In reply to by Manipuflation

Endgame Napoleon Slipstream Fri, 04/27/2018 - 10:06 Permalink

I have seen some mature Millennials, and I have also seen workplaces, where the only people who were doggedly making call after call and closing sale after sale were the non-absentee (and churned) middle-aged people. Like the other guy said, “you never know.” It is the same way with customers. You never know who will buy, not really, not over time. Best not to make presumptions. Show everyone the best, assuming they will buy, and have price-down alternatives that are still good, if not ideal, on hand. 

In reply to by Slipstream

Tarzan Fri, 04/27/2018 - 03:05 Permalink

This all started a very long time ago.  The back hoe robbed the job of the shovel engineers many years ago. 

Cars started as a truck, who where the demise of the buggy whip, buggy and horse...  

We could go on and on, there's nothing new under the sun, the Maytag man will simply become the ABC robot repairman, and the ford Truck manufacturer, well, he'll continue making Trucks, or robots if you prefer that name....

Educate yourself, Learn a trade, be a producer with skills, prosper, and piss off the snow flake consumers.

TheEndIsNear Tarzan Fri, 04/27/2018 - 03:47 Permalink

My first exposure to automation was when the damned cotton picking machines came out, putting my parents and I (who picked cotton weekends and school holidays) out of a job. We were relegated to picking the cotton that the machines missed. Eventually we got better jobs, but it was a very hard time back then.  I wonder how millennials would feel about chopping cotton (ie; weeding it with a hoe during its early growth) or picking cotton in hot 115F temperatures?

In reply to by Tarzan

edotabin Tarzan Fri, 04/27/2018 - 10:00 Permalink

Ford had better get more robots. I've been shopping around for a car. Sloppy, sloppy work. Plastic pieces that don't fit together properly and make noise, improperly hung doors. Wind noise at low speeds. 3rd rate, 3rd world, quantity over quality crap.

Buy a Hyundai. Better vehicle, properly designed and assembled and a much better warranty.

In reply to by Tarzan

Slipstream Fri, 04/27/2018 - 03:43 Permalink

 A couple of observations:

1. Four of the first five countries on the list, Korea, Singapore, Germany and Japan, are in relatively good position to the transition to automation. Their populations are well-educated and can afford to lose menial tasks humans do to robots.

2. What are the other countries going to do with the excess human capital that will no longer have a use?

falak pema Fri, 04/27/2018 - 04:54 Permalink

when they robotise women thats when the Duck comes into his own with #MAGA.

As long as America has women in flesh and blood singing #meetoo and playing at Stormy it ain't gonna work for the Duck and consorts.

Lets get the show moving to robotise (and lobotomize) Megyn  and Melania!

#Maga will then truly be on a roll!

Scaliger Fri, 04/27/2018 - 06:51 Permalink

6% (600 robots /10,000 manufacturing workers) is still very low.

Besides, by now everything is computerized, so why Bias against "Robots"?

Endgame Napoleon Scaliger Fri, 04/27/2018 - 11:06 Permalink

That was the average in the world. In the most industrialized developed countries, the ratio was 300 robots to 10,000 human workers. It sounds like they use cheap human labor when they can get away with it, but in the developed countries with the most investment in robots, there are more industrial jobs. Robots make the humans in high-wage countries more productive. Those are also aging societies, but then, so is China. When the Chinese put in more robots, Western companies will just cease investing in robotics for workers in their own countries, staying in China, where the robot-aided, aging workforce will still be cheaper. They never want to take their families and live there, though, under the ruler for life. They prefer to camp out in palaces here—far away from the mayhem that is stewing in the streets, as the middle class in the West is eviscerated by underemployment.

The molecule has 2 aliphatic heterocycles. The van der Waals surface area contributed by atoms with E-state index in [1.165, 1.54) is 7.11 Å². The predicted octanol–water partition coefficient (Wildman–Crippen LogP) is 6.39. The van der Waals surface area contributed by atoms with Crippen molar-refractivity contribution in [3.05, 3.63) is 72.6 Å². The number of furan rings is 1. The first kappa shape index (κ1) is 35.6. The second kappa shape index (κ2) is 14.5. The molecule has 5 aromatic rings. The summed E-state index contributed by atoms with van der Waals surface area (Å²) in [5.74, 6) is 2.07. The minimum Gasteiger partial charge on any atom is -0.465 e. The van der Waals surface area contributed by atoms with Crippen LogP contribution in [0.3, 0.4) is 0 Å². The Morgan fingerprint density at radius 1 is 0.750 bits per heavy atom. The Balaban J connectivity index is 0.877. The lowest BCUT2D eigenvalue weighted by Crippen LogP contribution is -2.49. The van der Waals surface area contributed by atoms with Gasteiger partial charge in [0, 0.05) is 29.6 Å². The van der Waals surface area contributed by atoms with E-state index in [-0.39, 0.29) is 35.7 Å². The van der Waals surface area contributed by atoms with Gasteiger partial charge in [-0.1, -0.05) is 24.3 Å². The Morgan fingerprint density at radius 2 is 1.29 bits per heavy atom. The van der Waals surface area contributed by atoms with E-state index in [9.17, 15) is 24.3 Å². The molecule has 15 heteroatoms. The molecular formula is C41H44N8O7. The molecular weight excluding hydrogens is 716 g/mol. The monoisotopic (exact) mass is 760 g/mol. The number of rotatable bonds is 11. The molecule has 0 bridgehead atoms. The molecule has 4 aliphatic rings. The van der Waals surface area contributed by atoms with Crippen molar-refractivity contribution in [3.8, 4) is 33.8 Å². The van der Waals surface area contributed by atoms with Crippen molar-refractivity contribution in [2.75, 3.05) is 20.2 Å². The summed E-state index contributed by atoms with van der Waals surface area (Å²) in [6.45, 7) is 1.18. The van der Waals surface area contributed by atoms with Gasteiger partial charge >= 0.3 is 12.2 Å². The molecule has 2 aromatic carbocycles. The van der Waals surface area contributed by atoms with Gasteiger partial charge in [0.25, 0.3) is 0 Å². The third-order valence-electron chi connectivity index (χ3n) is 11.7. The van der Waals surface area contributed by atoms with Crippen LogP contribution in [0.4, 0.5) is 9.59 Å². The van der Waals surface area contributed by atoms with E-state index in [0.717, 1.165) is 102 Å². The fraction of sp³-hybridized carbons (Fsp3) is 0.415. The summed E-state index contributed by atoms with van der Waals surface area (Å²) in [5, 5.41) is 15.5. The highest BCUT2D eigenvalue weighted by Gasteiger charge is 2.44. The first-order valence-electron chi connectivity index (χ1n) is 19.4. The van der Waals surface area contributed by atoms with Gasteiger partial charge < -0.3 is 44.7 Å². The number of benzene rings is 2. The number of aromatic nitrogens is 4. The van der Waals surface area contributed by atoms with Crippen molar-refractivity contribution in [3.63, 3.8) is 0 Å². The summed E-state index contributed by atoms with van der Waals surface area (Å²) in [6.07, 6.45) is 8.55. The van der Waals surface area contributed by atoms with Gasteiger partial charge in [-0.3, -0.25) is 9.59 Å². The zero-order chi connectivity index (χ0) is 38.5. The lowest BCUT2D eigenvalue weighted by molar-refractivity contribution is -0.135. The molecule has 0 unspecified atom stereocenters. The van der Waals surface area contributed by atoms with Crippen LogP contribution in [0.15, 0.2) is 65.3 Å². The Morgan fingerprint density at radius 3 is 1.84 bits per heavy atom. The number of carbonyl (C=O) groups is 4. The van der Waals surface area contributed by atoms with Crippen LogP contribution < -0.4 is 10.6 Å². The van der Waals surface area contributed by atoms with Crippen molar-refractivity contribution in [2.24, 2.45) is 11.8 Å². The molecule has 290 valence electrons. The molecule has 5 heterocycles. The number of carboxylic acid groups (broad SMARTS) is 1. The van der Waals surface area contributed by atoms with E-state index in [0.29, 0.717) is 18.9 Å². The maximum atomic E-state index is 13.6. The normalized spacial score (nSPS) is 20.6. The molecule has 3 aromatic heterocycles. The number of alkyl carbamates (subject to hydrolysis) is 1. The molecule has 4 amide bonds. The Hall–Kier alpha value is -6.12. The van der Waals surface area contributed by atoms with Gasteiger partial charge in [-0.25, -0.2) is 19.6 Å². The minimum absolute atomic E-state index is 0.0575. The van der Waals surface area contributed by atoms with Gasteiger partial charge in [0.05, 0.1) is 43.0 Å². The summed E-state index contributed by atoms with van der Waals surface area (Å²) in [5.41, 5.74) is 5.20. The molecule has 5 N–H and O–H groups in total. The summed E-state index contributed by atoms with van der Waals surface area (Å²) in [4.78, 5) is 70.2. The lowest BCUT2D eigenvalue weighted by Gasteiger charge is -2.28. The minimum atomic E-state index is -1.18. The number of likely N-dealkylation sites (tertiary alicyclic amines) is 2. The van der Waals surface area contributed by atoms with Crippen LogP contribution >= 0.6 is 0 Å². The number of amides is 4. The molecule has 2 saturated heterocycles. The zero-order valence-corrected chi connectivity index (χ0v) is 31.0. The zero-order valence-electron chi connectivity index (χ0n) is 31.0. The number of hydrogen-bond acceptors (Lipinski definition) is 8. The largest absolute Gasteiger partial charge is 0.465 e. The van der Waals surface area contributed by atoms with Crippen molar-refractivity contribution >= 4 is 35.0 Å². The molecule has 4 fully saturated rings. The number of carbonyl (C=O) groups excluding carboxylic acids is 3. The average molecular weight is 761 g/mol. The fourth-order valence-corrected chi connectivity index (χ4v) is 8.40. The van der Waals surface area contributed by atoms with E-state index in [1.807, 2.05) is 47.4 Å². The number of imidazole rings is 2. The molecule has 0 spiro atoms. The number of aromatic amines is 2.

In reply to by Scaliger

Cloud9.5 Fri, 04/27/2018 - 07:20 Permalink

I bought a 458 SOCOM to deal with terminators.   I may have missed something after looking at the videos of swarms of exploding drone gnats.  That being said, where is all the power going to come from that runs the robot nation?  I have yet to see a soft ball sized nuclear power plant.

JelloBeyonce Fri, 04/27/2018 - 07:47 Permalink

"The rise of the machines has well and truly started."

Don't fool yourselves....the rise of the "bots" had begun a long time ago, via human programming.

Most everyone has been reduced to performing merely mindless, menial tasks.  Even the "learned" professions, Doctors, Lawyers, Scientists, Researchers, Teachers, etc. are capable of performing only the tasks they were trained to perform......much like trained apes.

Is one smart simply because they can partially recognize symptoms and merely prescribe drugs to try to alleviate those symptoms, without identifying the true cause(s)?

Is one smart simply because they can follow legal rules and procedures, and merely engage in the systematic process of shuffling defendants around.

Is one knowledgeable simple because they engage in the research funded by the large corporations to reach preconceived conclusions designed solely to market more mindless consumer crap?

Is one truly instilling "knowledge" simply because they program their pupils to merely remember & regurgitate simplistic "facts" & tasks, without meaningful, comprehensive understanding of the true nature of things, or the ability to discover the complexities of the vast world around us?

Are any of us truly "smart" simply because we can merely push icons on a "smartphone", or mindlessly engage in any other systematic process?

We have most all been reduced to mere thoughtless "bots", capable most only of working the jobs we're trained to work, to think merely as we're taught to think, to consume and engage only what we're presented with.